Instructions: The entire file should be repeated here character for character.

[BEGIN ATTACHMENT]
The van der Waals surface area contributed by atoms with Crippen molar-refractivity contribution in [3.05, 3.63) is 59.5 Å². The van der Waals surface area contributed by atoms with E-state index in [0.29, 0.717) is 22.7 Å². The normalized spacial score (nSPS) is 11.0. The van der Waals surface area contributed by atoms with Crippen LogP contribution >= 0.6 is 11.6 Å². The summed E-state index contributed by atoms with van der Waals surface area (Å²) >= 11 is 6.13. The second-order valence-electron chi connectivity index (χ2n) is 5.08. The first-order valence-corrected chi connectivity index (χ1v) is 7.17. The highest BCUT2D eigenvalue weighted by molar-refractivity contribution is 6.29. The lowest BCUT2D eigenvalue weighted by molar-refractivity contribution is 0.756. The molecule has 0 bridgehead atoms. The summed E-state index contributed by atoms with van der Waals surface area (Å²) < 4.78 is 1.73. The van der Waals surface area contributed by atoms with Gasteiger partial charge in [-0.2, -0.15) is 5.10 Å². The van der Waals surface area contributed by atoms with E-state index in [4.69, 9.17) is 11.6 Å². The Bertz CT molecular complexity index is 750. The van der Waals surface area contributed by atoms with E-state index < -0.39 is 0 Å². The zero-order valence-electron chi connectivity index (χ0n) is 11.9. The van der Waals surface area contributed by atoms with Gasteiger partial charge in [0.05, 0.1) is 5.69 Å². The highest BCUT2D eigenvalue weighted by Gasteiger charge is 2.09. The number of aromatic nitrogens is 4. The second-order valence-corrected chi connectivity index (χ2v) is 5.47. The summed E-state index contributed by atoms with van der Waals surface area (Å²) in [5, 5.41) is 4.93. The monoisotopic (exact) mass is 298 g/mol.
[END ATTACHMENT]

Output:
The van der Waals surface area contributed by atoms with Crippen molar-refractivity contribution in [3.05, 3.63) is 59.5 Å². The van der Waals surface area contributed by atoms with E-state index in [0.29, 0.717) is 22.7 Å². The normalized spacial score (nSPS) is 11.0. The van der Waals surface area contributed by atoms with Crippen LogP contribution >= 0.6 is 11.6 Å². The summed E-state index contributed by atoms with van der Waals surface area (Å²) >= 11 is 6.13. The second-order valence-electron chi connectivity index (χ2n) is 5.08. The first-order valence-corrected chi connectivity index (χ1v) is 7.17. The highest BCUT2D eigenvalue weighted by molar-refractivity contribution is 6.29. The lowest BCUT2D eigenvalue weighted by molar-refractivity contribution is 0.756. The molecule has 0 bridgehead atoms. The summed E-state index contributed by atoms with van der Waals surface area (Å²) < 4.78 is 1.73. The van der Waals surface area contributed by atoms with Gasteiger partial charge in [-0.2, -0.15) is 5.10 Å². The van der Waals surface area contributed by atoms with E-state index in [4.69, 9.17) is 11.6 Å². The Bertz CT molecular complexity index is 750. The van der Waals surface area contributed by atoms with E-state index < -0.39 is 0 Å². The zero-order valence-electron chi connectivity index (χ0n) is 11.9. The van der Waals surface area contributed by atoms with Gasteiger partial charge in [0.05, 0.1) is 5.69 Å². The highest BCUT2D eigenvalue weighted by Gasteiger charge is 2.09. The number of aromatic nitrogens is 4. The second-order valence-corrected chi connectivity index (χ2v) is 5.47. The summed E-state index contributed by atoms with van der Waals surface area (Å²) in [5, 5.41) is 4.93. The monoisotopic (exact) mass is 298 g/mol.